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Is vvvv already dead?

absolutely: things take longer than expected. we’re not happy about this. we try to be communicative and responsive. we’re available for everyone basically 24/7. we try to help solve problems where we can. we keep you updated on our status in the monthly recaps. we created a roadmap so that you have a general understanding of where things are going.

we do understand and share most of your frustrations. specifically regarding the lack of documentation/tutorials and the basic things that are missing that you expect to just work. on these two, we could be in a much better state by now.

because we’re aware of these, we’ve also not been to active in onboarding new users lately. contrary to some other experts in this room though, we have reason to believe that vvvv gamma is actually going to be a very strong new tool. but we wanted to wait until we have an installable version for everyone to run, before we start talking more about it. such a version is finally available since april and we’re now starting the process of running regular workshops as mentioned by @david.

when planning those we’ve found, i believe, the same understanding as @bo27. we’re not only trying to sell vvvv as a tool, but we’re talking about practical things you can do with it, targeting specific audiences with specific workshop offers like “Computer Vision”, “Interaction Design”,… announcement still to come.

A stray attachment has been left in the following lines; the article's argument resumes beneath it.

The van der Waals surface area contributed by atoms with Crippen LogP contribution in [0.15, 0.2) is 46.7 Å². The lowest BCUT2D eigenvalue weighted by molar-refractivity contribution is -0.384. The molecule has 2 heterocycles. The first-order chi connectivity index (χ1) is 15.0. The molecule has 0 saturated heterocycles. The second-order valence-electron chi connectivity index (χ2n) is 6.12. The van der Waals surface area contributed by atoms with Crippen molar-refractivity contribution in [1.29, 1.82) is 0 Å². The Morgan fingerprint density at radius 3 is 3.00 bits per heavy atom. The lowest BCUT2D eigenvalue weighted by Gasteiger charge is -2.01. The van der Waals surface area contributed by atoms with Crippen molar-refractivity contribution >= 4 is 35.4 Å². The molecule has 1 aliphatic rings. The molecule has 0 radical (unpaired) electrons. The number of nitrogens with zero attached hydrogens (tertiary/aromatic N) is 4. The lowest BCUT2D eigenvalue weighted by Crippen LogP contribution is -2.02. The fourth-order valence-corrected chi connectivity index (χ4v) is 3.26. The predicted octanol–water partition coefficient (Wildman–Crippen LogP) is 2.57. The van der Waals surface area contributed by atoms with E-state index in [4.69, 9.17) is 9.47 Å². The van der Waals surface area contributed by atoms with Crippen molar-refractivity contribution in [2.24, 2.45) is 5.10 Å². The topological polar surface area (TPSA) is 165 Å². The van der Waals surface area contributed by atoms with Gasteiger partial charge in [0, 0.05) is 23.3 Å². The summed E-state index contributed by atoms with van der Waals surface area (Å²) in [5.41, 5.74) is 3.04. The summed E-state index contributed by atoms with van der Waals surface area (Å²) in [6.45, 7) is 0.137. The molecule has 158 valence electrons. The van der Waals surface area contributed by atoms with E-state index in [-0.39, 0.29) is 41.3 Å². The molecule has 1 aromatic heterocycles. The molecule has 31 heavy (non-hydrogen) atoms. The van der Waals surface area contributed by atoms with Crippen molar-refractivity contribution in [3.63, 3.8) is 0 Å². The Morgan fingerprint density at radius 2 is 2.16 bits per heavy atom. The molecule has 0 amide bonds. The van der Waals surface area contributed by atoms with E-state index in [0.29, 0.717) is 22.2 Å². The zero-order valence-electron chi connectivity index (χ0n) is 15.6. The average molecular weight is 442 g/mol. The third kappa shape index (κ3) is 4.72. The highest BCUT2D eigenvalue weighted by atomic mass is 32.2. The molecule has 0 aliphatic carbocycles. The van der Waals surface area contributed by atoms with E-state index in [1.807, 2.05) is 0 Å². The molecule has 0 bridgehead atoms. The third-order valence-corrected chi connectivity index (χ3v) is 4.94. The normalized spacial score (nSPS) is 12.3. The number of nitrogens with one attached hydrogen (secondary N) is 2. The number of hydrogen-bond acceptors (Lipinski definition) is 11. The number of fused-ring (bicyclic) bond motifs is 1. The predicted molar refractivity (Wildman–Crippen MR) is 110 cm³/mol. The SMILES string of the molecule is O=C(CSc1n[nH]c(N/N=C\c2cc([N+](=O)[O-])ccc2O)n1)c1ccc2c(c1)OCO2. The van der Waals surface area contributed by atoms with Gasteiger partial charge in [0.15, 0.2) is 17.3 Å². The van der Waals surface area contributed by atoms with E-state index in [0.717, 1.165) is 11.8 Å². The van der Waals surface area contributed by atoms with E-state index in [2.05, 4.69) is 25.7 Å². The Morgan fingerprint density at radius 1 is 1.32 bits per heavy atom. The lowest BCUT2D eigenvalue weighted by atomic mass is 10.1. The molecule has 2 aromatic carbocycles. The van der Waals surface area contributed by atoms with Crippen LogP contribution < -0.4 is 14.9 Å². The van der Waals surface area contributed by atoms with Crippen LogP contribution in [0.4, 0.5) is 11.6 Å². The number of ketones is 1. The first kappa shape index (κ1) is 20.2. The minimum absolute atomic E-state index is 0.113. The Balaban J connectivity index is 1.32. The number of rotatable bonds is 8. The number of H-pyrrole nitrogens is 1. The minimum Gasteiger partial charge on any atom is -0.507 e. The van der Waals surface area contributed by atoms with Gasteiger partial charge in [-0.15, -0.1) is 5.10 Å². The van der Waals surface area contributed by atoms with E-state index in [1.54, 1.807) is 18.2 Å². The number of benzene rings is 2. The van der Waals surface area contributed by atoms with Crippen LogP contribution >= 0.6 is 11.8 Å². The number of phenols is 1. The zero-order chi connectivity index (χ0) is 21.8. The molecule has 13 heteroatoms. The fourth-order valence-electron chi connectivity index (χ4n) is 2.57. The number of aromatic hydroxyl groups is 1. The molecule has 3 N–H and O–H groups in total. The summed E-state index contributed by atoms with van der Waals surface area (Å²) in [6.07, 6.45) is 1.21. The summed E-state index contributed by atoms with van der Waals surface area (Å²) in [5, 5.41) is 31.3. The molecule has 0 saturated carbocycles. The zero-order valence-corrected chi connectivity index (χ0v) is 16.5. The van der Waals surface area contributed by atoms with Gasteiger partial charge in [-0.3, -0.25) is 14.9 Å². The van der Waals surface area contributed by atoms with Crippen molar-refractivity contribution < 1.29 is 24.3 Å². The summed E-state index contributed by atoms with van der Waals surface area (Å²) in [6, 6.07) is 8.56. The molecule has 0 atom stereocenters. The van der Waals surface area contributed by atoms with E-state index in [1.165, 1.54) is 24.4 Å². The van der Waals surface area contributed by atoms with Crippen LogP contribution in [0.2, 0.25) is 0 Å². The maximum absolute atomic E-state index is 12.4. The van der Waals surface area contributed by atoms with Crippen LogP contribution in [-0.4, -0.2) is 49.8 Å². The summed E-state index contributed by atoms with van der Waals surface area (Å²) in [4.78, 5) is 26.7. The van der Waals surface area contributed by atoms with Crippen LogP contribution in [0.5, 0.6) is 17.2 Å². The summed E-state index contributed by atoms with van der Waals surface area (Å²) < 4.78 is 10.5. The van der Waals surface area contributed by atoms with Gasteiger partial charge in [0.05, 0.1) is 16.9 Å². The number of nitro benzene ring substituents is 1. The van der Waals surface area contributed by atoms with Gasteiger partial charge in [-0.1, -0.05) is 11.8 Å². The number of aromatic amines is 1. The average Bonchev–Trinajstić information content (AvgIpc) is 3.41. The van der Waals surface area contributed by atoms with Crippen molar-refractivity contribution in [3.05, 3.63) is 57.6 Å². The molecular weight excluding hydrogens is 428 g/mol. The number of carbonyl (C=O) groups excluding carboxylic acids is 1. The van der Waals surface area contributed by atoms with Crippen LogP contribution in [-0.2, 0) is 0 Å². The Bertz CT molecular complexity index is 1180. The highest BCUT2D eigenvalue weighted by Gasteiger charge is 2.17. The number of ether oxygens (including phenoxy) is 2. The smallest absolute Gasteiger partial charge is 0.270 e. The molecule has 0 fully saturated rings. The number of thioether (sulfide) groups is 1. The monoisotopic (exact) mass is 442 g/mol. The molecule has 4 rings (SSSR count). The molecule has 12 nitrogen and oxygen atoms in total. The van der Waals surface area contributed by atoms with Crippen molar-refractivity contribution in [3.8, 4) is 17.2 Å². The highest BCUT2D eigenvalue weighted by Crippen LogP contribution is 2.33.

we’re also planning to start with video-tutorials soon after we have tooltips finished, which should bring the UI in a state where we wanted it to be for 1.0. doing videos earlier means they would be out-of-date rather quickly. i hope you can see how we have to take such decisions.

@fibo and anyone who is maintaining vvvv communities: thanks for your service and please make sure to point people to our official channels periodically, so they are not stuck behind some walled gardens.

@jj-h obviously these are still exactly the types of projects we’ll be optimizing vvvv for. we’d have hoped that showing a project like Ocean Of Air, that was entirely realized with vvvv gamma+xenko would give confidence in that.

given its current lack of modern rendering engine we understand that vvvv cannot be used for all of your latest projects. what worries me more is that by now it seems we haven’t managed to spread a good understanding of what it is we’ve built with vl and how you can use it for your benefit already. and with the prospect of VL.Xenko being in development an understanding where we are taking this. but then apparently this comes back to the lack of more demos and documentation.